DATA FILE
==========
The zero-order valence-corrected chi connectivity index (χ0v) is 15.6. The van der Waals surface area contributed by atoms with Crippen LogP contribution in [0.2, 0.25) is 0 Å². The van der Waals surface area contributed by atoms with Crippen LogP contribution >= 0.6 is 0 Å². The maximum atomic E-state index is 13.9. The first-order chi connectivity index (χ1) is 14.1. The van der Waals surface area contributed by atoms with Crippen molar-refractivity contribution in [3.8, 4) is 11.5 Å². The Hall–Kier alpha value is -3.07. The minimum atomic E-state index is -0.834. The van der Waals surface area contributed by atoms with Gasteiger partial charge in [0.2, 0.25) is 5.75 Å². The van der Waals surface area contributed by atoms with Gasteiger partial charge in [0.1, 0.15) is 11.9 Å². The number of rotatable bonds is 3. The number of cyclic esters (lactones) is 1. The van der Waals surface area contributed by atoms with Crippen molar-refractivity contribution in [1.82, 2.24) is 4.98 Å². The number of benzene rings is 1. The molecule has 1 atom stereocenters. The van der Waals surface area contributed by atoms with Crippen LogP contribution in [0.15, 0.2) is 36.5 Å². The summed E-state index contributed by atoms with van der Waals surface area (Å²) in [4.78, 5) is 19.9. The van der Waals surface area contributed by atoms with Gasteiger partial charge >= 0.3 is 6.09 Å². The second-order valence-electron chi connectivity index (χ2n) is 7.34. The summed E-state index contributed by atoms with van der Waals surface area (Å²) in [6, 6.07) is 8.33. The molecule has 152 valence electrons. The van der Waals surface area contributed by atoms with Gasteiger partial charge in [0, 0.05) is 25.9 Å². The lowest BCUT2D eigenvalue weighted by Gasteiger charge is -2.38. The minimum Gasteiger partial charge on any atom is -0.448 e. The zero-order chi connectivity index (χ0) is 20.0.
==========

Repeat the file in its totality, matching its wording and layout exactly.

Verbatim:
The zero-order valence-corrected chi connectivity index (χ0v) is 15.6. The van der Waals surface area contributed by atoms with Crippen LogP contribution in [0.2, 0.25) is 0 Å². The van der Waals surface area contributed by atoms with Crippen LogP contribution >= 0.6 is 0 Å². The maximum atomic E-state index is 13.9. The first-order chi connectivity index (χ1) is 14.1. The van der Waals surface area contributed by atoms with Crippen molar-refractivity contribution in [3.8, 4) is 11.5 Å². The Hall–Kier alpha value is -3.07. The minimum atomic E-state index is -0.834. The van der Waals surface area contributed by atoms with Gasteiger partial charge in [0.2, 0.25) is 5.75 Å². The van der Waals surface area contributed by atoms with Gasteiger partial charge in [0.1, 0.15) is 11.9 Å². The number of rotatable bonds is 3. The number of cyclic esters (lactones) is 1. The van der Waals surface area contributed by atoms with Crippen molar-refractivity contribution in [1.82, 2.24) is 4.98 Å². The number of benzene rings is 1. The molecule has 1 atom stereocenters. The van der Waals surface area contributed by atoms with Crippen LogP contribution in [0.15, 0.2) is 36.5 Å². The summed E-state index contributed by atoms with van der Waals surface area (Å²) in [4.78, 5) is 19.9. The van der Waals surface area contributed by atoms with Gasteiger partial charge >= 0.3 is 6.09 Å². The second-order valence-electron chi connectivity index (χ2n) is 7.34. The summed E-state index contributed by atoms with van der Waals surface area (Å²) in [6, 6.07) is 8.33. The molecule has 152 valence electrons. The van der Waals surface area contributed by atoms with Gasteiger partial charge in [0, 0.05) is 25.9 Å². The lowest BCUT2D eigenvalue weighted by Gasteiger charge is -2.38. The minimum Gasteiger partial charge on any atom is -0.448 e. The zero-order chi connectivity index (χ0) is 20.0.